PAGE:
Mandela’s death shines uncomfortable light on South Africa’s ANC
Water and electricity to Mandlas house on the Qunu estate were turned off late on Saturday, the eve of Mr Mandelas funeral, the Johannesburg-based South African Times newspaper reported. Makaziwe is said to have ordered Mandla to remove his cattle, pigs and dogs from the property. Mandlas friends and close family members, including his mother, were sidelined during Sundays state funeral for Mr Mandela, according to the Times, and refused access to the burial site. Related Articles 15 Dec 2013 Mandlas spokesman, Freddy Pilusa, would neither confirm nor deny the reports. He doesnt want to focus on those type of things anymore, Mr Pilusa told The Telegraph. What he wants to do is to preserve and uphold the legacy of Madiba. Mandla, 39, whose father was Mr Mandelas second son, has styled himself as heir apparent, taking up the chieftainship in Mvezo village where his grandfather was born. Makaziwe, 59, the daughter of Mr Mandela and first wife Evelyn Mase, has also positioned herself as the head of the family. The two have been at loggerheads over leadership of the large Mandela family, with the spat made public in June when Mandla was accused of moving the remains of his father and Mr Mandelas two other deceased children from Qunu to nearby Mvezo. Makaziwe led efforts to have the bodies exhumed and returned to Qunu under a court order. There have been other ongoing disputes among Mandelas children and grandchildren over control of his legacy and estate, including the right to use Mr Mandelas name and image for profit, and over who will inherit his trust funds. Makaziwe is said to have taken control of preparations for her fathers funeral in Qunu, while a tired-looking Mandla kept guard over Mr Mandelas body during the three days it lay in state at the Union Buildings in Pretoria. Mandla on Monday said the death of his grandfather left him feeling pierced by a sharp spear. I, like most in the family, told myself that when the eventuality of Madiba’s passing arrives, I would not mourn but celebrate all that is good that he has left within me and for the world,” he said in a statement. “I was however mistaken because the pain of losing him unexpectedly got to me like one pierced by a sharp spear. Further feuding is expected over Mr Mandelas will, the contents of which have not been made public. George Bizos, a close friend of Mr Mandela and a respected human rights lawyer, said last week that the contents of the will are to be announced in due course. “But don’t press either members of the family or any of us to tell you what is in the will.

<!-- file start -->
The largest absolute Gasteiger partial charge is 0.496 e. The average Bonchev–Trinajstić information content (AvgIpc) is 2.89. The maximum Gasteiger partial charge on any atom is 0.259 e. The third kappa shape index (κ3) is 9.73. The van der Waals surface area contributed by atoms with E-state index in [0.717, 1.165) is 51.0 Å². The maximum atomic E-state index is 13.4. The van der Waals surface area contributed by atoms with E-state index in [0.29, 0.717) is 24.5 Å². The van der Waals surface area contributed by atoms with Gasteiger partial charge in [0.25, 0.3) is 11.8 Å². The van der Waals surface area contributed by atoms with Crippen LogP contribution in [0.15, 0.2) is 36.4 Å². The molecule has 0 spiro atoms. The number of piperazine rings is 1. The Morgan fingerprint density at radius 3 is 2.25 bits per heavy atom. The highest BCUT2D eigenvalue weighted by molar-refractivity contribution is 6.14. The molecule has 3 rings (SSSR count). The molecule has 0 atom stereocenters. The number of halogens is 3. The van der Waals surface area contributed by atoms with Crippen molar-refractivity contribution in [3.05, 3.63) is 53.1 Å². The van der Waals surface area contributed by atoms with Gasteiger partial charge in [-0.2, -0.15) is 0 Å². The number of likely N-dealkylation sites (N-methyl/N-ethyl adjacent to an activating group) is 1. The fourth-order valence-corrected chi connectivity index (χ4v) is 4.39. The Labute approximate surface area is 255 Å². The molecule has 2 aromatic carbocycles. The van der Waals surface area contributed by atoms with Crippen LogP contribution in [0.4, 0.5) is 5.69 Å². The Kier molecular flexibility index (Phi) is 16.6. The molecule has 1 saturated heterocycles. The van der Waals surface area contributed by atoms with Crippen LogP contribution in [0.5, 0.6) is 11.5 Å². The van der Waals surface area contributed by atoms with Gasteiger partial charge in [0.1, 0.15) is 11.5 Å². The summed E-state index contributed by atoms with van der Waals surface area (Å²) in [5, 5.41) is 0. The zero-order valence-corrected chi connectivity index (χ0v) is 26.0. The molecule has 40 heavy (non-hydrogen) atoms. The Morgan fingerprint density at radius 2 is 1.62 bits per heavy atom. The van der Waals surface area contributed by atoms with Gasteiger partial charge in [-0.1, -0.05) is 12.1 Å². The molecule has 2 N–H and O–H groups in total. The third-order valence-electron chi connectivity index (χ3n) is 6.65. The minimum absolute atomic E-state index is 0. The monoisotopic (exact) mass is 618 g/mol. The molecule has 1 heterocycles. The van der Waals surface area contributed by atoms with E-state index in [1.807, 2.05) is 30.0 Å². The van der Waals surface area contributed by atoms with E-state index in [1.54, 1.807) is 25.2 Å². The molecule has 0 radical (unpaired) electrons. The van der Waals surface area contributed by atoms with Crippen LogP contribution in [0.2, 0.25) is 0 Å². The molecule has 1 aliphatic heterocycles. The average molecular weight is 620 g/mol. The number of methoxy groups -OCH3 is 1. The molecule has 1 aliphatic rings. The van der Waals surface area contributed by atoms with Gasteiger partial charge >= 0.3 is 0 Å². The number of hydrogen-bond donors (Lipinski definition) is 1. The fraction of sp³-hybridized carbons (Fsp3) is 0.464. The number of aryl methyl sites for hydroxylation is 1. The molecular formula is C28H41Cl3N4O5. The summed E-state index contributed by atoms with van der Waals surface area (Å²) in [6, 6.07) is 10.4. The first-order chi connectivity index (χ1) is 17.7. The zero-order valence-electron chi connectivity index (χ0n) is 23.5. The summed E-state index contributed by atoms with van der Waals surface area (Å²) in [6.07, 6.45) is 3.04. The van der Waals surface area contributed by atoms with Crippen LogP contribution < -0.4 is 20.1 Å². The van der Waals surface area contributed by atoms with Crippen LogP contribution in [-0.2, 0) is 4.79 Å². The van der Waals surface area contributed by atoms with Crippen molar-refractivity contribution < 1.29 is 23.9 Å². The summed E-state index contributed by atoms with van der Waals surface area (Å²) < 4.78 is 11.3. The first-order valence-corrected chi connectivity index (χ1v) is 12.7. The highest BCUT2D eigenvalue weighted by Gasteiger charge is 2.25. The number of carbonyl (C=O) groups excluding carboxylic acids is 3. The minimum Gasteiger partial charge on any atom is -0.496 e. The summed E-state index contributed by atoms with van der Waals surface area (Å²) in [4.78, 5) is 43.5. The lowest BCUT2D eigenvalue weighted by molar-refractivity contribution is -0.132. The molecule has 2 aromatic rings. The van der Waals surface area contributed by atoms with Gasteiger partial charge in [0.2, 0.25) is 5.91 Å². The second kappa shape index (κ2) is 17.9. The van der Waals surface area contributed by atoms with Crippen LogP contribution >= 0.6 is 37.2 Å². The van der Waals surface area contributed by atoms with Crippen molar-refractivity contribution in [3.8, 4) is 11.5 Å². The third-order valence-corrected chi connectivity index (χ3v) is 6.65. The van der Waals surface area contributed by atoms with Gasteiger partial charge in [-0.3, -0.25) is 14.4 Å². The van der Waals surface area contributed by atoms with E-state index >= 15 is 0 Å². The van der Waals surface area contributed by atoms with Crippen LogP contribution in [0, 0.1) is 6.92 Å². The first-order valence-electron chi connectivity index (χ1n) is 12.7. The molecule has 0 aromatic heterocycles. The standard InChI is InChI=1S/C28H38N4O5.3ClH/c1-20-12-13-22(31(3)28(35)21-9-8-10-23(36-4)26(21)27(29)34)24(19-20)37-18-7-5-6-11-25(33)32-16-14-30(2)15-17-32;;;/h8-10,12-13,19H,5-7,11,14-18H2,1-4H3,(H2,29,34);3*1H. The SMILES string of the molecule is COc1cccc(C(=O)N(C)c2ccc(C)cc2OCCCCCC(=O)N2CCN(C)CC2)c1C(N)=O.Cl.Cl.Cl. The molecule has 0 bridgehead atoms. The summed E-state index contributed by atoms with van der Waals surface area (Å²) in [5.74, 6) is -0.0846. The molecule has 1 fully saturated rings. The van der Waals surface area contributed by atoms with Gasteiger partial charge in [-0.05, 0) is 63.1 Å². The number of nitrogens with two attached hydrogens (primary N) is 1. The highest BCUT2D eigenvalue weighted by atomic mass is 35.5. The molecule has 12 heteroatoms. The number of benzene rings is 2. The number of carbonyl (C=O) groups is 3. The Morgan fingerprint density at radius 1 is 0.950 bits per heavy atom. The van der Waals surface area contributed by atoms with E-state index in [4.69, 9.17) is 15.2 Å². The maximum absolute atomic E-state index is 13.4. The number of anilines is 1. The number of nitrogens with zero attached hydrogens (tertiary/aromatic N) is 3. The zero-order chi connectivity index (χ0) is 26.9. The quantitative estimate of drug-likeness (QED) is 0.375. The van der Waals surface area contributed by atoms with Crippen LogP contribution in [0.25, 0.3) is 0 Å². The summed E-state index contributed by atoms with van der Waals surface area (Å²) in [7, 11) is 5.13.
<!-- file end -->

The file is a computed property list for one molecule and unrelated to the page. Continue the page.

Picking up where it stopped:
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South Africa’s fifth democratic elections will be held in the next six months, and although analysts expect the ANC to win without much trouble, few expect the party to hold on to its huge majority . From its current 65.9% the ANC’s support could fall to less than 60% according to one group. Is South Africa about to descend into racial conflagration because Mandela is gone, though? Doomsayers have beaten this drum many times before in the past 19 years, even when Mandela left government in 1999. It has not come to pass, and is a scenario that is unlikely. The real challenges for South Africa today are poverty, inequality and unemployment. Zuma’s presidency has failed to implement necessary structural changes — the ANC is in alliance with the powerful trade union federation Cosatu and kowtows to it on labour policy, leading to government paralysis — to create jobs and economic growth. Education is poor — last year the government failed to deliver textbooks to some pupils for up to nine months.
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